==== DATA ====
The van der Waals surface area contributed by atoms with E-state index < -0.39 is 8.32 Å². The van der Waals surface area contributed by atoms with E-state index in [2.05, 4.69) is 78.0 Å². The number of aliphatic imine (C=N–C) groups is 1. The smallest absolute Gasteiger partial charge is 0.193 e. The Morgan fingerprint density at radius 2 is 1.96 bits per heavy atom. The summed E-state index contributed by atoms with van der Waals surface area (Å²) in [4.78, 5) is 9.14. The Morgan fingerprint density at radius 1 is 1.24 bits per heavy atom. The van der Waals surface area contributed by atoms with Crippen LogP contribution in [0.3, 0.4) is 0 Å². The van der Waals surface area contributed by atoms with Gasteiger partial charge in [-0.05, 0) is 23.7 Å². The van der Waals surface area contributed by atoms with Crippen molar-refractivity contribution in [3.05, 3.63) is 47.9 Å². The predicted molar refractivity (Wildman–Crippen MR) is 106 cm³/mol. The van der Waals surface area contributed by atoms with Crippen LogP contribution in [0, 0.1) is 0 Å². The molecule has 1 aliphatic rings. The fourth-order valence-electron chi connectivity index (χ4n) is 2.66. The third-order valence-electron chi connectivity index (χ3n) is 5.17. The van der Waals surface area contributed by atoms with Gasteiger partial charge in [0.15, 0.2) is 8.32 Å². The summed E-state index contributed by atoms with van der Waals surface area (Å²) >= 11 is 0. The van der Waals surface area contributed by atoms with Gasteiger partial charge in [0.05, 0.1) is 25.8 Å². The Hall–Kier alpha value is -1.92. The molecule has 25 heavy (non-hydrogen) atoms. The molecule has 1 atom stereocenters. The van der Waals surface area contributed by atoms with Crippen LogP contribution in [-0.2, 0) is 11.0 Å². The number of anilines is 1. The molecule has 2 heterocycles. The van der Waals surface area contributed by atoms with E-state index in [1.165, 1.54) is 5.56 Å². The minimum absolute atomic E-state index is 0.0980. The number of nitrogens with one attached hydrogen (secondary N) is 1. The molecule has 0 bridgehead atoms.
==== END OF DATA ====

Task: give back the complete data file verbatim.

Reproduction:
The van der Waals surface area contributed by atoms with E-state index < -0.39 is 8.32 Å². The van der Waals surface area contributed by atoms with E-state index in [2.05, 4.69) is 78.0 Å². The number of aliphatic imine (C=N–C) groups is 1. The smallest absolute Gasteiger partial charge is 0.193 e. The Morgan fingerprint density at radius 2 is 1.96 bits per heavy atom. The summed E-state index contributed by atoms with van der Waals surface area (Å²) in [4.78, 5) is 9.14. The Morgan fingerprint density at radius 1 is 1.24 bits per heavy atom. The van der Waals surface area contributed by atoms with Crippen LogP contribution in [0.3, 0.4) is 0 Å². The van der Waals surface area contributed by atoms with Gasteiger partial charge in [-0.05, 0) is 23.7 Å². The van der Waals surface area contributed by atoms with Crippen molar-refractivity contribution in [3.05, 3.63) is 47.9 Å². The predicted molar refractivity (Wildman–Crippen MR) is 106 cm³/mol. The van der Waals surface area contributed by atoms with Crippen LogP contribution in [0, 0.1) is 0 Å². The molecule has 1 aliphatic rings. The fourth-order valence-electron chi connectivity index (χ4n) is 2.66. The third-order valence-electron chi connectivity index (χ3n) is 5.17. The van der Waals surface area contributed by atoms with Gasteiger partial charge in [0.15, 0.2) is 8.32 Å². The summed E-state index contributed by atoms with van der Waals surface area (Å²) >= 11 is 0. The van der Waals surface area contributed by atoms with Gasteiger partial charge in [0.05, 0.1) is 25.8 Å². The Hall–Kier alpha value is -1.92. The molecule has 25 heavy (non-hydrogen) atoms. The molecule has 1 atom stereocenters. The van der Waals surface area contributed by atoms with Crippen LogP contribution in [-0.2, 0) is 11.0 Å². The number of anilines is 1. The molecule has 2 heterocycles. The van der Waals surface area contributed by atoms with E-state index in [1.165, 1.54) is 5.56 Å². The minimum absolute atomic E-state index is 0.0980. The number of nitrogens with one attached hydrogen (secondary N) is 1. The molecule has 0 bridgehead atoms.